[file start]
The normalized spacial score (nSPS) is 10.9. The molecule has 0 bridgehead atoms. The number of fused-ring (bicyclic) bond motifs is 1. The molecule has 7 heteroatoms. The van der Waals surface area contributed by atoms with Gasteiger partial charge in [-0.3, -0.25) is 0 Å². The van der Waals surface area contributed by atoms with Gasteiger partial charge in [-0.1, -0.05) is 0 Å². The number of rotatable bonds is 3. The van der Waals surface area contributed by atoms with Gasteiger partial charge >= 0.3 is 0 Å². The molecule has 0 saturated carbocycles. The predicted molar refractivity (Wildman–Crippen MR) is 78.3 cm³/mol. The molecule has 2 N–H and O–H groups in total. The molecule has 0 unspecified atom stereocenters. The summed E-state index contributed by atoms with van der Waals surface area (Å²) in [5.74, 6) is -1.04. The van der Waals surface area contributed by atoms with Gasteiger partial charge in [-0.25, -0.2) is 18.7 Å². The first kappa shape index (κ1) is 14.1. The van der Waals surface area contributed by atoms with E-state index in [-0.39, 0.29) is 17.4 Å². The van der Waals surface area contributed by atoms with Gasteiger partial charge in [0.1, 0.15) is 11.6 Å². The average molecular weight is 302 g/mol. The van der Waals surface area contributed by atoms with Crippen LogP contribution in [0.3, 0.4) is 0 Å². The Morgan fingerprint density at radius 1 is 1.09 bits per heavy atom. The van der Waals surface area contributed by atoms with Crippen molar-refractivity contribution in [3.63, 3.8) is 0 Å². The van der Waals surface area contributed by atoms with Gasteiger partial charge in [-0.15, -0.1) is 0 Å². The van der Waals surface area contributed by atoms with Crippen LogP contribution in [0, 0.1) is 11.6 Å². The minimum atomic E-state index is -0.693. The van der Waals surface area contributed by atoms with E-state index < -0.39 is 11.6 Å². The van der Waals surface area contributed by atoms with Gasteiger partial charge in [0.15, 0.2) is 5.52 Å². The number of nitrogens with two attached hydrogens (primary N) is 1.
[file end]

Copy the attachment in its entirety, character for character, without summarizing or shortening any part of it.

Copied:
The normalized spacial score (nSPS) is 10.9. The molecule has 0 bridgehead atoms. The number of fused-ring (bicyclic) bond motifs is 1. The molecule has 7 heteroatoms. The van der Waals surface area contributed by atoms with Gasteiger partial charge in [-0.3, -0.25) is 0 Å². The van der Waals surface area contributed by atoms with Gasteiger partial charge in [-0.1, -0.05) is 0 Å². The number of rotatable bonds is 3. The van der Waals surface area contributed by atoms with Gasteiger partial charge >= 0.3 is 0 Å². The molecule has 0 saturated carbocycles. The predicted molar refractivity (Wildman–Crippen MR) is 78.3 cm³/mol. The molecule has 2 N–H and O–H groups in total. The molecule has 0 unspecified atom stereocenters. The summed E-state index contributed by atoms with van der Waals surface area (Å²) in [5.74, 6) is -1.04. The van der Waals surface area contributed by atoms with Gasteiger partial charge in [-0.25, -0.2) is 18.7 Å². The first kappa shape index (κ1) is 14.1. The van der Waals surface area contributed by atoms with E-state index in [-0.39, 0.29) is 17.4 Å². The van der Waals surface area contributed by atoms with Gasteiger partial charge in [0.1, 0.15) is 11.6 Å². The average molecular weight is 302 g/mol. The van der Waals surface area contributed by atoms with Crippen LogP contribution in [0.3, 0.4) is 0 Å². The Morgan fingerprint density at radius 1 is 1.09 bits per heavy atom. The van der Waals surface area contributed by atoms with Crippen molar-refractivity contribution in [3.63, 3.8) is 0 Å². The van der Waals surface area contributed by atoms with Gasteiger partial charge in [-0.15, -0.1) is 0 Å². The van der Waals surface area contributed by atoms with Crippen LogP contribution in [0, 0.1) is 11.6 Å². The minimum atomic E-state index is -0.693. The van der Waals surface area contributed by atoms with E-state index < -0.39 is 11.6 Å². The van der Waals surface area contributed by atoms with Gasteiger partial charge in [0.15, 0.2) is 5.52 Å². The number of nitrogens with two attached hydrogens (primary N) is 1.